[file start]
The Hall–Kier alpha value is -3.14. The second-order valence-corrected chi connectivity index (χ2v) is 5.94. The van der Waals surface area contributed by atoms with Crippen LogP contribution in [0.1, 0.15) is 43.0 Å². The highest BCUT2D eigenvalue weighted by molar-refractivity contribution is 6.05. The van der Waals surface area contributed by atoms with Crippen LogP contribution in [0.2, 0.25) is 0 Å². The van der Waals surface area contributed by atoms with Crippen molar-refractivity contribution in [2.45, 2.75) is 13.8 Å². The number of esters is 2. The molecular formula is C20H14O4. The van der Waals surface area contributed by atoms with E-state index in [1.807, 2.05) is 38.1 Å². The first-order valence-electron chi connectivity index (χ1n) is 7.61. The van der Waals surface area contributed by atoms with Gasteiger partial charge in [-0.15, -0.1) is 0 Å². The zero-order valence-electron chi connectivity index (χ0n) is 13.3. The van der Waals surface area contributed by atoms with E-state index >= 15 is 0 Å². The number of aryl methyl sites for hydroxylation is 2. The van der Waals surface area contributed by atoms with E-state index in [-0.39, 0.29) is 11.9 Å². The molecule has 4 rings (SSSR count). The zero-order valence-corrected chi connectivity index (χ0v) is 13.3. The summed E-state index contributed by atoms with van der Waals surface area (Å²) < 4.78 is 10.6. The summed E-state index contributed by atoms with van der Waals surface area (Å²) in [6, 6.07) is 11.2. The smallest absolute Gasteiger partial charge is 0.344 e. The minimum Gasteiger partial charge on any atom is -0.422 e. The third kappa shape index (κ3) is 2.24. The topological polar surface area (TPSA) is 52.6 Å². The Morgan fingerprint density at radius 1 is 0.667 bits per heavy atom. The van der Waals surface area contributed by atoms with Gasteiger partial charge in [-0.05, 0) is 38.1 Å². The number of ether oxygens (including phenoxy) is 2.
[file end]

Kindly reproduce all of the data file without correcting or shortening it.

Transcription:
The Hall–Kier alpha value is -3.14. The second-order valence-corrected chi connectivity index (χ2v) is 5.94. The van der Waals surface area contributed by atoms with Crippen LogP contribution in [0.1, 0.15) is 43.0 Å². The highest BCUT2D eigenvalue weighted by molar-refractivity contribution is 6.05. The van der Waals surface area contributed by atoms with Crippen LogP contribution in [0.2, 0.25) is 0 Å². The van der Waals surface area contributed by atoms with Crippen molar-refractivity contribution in [2.45, 2.75) is 13.8 Å². The number of esters is 2. The molecular formula is C20H14O4. The van der Waals surface area contributed by atoms with E-state index in [1.807, 2.05) is 38.1 Å². The first-order valence-electron chi connectivity index (χ1n) is 7.61. The van der Waals surface area contributed by atoms with Gasteiger partial charge in [-0.15, -0.1) is 0 Å². The zero-order valence-electron chi connectivity index (χ0n) is 13.3. The van der Waals surface area contributed by atoms with E-state index >= 15 is 0 Å². The number of aryl methyl sites for hydroxylation is 2. The van der Waals surface area contributed by atoms with E-state index in [-0.39, 0.29) is 11.9 Å². The molecule has 4 rings (SSSR count). The zero-order valence-corrected chi connectivity index (χ0v) is 13.3. The summed E-state index contributed by atoms with van der Waals surface area (Å²) < 4.78 is 10.6. The summed E-state index contributed by atoms with van der Waals surface area (Å²) in [6, 6.07) is 11.2. The smallest absolute Gasteiger partial charge is 0.344 e. The minimum Gasteiger partial charge on any atom is -0.422 e. The third kappa shape index (κ3) is 2.24. The topological polar surface area (TPSA) is 52.6 Å². The Morgan fingerprint density at radius 1 is 0.667 bits per heavy atom. The van der Waals surface area contributed by atoms with Gasteiger partial charge in [-0.05, 0) is 38.1 Å². The number of ether oxygens (including phenoxy) is 2.